Takeaway:   Recognizing how poorly the strategy performs out-of-sample shows how important it is to perform additional analysis (cross-validation, out-of-sample testing, etc.) after using parameter optimization to discover a global maximum.


On a positive note, however, by increasing the speed of running the optimization from using the bayesian approach versus grid-search, we we able to assess our out-of-sample performance much more rapidly --because grid search to over 2-days to finish!  The bayesian optimization via SigOpt allowed us to continue our research process 10x faster - in a matter of hours, rather than days.

For completeness, and to put the entire analysis together across backtest and out-of-sample, below is a pyfolio tearsheet allowing visual inspection of the strategy as it transitions from in-sample to out-of-sample.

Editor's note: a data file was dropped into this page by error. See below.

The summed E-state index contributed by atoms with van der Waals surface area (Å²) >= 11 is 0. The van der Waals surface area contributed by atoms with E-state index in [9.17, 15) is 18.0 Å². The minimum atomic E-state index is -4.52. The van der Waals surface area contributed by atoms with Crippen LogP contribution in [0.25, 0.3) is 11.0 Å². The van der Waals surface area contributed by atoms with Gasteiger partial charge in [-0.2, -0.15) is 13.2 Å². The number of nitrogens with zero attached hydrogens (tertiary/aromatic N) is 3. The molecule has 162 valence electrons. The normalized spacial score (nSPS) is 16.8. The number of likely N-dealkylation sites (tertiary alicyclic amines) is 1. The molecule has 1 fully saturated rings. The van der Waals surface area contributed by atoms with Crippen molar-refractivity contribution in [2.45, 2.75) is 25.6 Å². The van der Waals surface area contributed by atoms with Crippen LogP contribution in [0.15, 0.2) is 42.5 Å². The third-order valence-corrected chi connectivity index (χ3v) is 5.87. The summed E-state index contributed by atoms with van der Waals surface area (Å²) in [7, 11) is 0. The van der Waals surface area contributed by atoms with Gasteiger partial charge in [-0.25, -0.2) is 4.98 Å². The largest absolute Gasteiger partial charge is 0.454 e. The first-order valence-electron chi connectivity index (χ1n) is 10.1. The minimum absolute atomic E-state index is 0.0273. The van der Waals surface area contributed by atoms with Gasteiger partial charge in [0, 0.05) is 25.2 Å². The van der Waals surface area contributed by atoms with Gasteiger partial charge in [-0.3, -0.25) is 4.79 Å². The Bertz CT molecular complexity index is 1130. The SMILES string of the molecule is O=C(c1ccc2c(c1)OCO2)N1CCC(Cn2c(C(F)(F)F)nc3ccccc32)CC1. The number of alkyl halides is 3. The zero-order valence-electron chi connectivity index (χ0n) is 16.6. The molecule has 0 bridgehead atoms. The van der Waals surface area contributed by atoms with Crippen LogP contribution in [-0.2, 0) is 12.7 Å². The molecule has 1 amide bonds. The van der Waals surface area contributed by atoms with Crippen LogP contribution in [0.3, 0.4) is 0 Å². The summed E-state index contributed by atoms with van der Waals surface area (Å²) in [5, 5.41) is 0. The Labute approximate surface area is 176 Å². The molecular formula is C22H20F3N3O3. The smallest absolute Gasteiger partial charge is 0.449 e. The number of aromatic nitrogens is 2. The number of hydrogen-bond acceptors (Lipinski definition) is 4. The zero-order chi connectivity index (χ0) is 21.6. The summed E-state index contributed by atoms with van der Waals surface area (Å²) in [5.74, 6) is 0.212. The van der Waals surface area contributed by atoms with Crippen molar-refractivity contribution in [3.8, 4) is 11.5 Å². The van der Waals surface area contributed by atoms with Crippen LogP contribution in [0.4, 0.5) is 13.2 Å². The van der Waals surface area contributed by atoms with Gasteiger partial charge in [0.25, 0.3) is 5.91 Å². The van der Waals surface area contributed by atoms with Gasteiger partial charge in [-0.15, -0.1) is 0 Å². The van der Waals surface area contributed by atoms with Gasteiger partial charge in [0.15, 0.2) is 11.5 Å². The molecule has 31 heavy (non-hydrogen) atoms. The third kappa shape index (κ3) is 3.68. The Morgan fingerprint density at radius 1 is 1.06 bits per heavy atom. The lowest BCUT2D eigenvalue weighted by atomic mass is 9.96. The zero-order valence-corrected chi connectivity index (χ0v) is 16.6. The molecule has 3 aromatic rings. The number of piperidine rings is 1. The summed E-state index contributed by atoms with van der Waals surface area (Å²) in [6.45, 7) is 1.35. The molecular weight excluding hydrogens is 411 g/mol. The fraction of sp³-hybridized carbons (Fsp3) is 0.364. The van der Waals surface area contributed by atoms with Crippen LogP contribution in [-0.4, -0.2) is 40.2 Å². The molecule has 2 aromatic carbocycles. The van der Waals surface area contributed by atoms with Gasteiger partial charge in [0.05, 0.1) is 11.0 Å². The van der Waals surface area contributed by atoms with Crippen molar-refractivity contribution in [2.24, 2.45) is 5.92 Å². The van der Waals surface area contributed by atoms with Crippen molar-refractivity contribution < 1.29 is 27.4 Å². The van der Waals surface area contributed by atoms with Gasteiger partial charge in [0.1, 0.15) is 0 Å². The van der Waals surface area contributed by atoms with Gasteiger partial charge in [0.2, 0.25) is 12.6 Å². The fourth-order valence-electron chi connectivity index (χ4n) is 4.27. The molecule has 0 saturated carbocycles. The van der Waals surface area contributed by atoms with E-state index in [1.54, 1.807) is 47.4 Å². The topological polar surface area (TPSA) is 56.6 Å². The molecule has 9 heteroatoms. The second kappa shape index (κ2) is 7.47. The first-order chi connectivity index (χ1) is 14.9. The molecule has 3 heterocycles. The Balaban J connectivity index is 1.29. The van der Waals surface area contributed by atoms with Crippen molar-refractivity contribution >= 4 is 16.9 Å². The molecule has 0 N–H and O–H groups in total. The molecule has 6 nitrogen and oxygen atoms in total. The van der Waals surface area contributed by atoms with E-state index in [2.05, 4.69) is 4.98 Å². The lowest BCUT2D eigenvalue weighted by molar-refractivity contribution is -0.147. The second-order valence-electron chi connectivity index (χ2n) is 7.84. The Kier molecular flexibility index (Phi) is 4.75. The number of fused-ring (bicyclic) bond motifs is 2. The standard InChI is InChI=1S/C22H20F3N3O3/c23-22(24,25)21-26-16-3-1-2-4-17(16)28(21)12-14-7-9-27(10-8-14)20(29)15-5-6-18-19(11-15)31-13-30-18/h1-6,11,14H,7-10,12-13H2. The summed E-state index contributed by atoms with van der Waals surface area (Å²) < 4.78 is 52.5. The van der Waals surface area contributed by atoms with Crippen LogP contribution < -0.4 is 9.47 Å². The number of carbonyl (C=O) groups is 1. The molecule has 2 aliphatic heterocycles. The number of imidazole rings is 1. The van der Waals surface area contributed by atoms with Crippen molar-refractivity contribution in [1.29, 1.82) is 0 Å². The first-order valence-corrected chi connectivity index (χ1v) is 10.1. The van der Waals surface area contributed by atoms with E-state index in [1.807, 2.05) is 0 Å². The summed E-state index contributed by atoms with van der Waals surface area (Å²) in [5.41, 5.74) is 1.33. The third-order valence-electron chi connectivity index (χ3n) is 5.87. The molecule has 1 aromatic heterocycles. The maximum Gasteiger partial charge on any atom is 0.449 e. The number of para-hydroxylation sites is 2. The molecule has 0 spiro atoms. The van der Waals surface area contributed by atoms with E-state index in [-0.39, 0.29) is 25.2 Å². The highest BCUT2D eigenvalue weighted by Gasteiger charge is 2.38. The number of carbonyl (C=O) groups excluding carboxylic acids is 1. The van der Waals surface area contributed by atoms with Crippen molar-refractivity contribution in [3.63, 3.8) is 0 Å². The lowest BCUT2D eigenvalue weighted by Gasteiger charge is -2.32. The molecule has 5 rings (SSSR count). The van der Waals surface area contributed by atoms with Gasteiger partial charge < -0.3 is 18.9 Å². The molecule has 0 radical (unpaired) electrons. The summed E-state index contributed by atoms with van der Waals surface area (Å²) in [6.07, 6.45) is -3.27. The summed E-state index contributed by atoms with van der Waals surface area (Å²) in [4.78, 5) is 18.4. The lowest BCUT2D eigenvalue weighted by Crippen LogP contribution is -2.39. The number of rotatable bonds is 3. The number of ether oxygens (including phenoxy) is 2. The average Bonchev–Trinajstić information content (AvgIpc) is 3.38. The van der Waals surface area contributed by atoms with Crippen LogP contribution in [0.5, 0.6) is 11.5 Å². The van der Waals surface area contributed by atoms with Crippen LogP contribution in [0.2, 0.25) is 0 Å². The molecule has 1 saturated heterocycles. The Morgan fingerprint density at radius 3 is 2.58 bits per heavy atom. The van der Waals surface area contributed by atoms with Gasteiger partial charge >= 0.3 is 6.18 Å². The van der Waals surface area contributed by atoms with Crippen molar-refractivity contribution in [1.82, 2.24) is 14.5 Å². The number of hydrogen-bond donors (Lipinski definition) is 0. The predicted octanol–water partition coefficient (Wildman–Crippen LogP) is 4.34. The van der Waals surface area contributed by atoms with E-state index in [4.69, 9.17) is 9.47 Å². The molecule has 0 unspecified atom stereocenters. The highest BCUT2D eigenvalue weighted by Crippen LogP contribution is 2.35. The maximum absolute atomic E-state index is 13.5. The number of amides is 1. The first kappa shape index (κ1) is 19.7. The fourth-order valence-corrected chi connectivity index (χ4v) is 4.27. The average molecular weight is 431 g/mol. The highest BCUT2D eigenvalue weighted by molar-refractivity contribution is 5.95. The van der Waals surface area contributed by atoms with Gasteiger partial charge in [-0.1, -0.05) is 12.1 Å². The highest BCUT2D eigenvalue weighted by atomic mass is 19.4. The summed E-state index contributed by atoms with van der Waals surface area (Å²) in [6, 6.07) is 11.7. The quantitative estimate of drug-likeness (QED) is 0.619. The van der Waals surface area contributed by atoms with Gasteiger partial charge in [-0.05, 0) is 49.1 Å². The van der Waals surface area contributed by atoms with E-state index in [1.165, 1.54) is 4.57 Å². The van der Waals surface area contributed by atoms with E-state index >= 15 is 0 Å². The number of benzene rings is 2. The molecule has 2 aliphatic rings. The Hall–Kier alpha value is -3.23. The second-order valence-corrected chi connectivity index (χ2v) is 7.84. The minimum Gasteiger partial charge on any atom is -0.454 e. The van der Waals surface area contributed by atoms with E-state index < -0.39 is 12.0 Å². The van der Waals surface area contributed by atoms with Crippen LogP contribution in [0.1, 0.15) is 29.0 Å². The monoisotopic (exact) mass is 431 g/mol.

If you wish to work on this analysis, or view the code used to accomplish the above, feel free to clone our research repo on GitHub.


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Simon Thornington

Comparisons to grid search are not terribly fair; a 7-parameter optimization, one would normally try a particle swarm or differential evolution ?

I mentioned particle swarm in the post actually. However there is a bit of hurdle there IMHO, that requires a relatively strong programming background/understanding. As you're probably aware, grid-search is incredibly prevalent in the industry primarily because it's easy to implement, and that is partly the secondary takeaway of this post -- that grid search is ineffective for anything beyond a 2 or 3 parameter optimization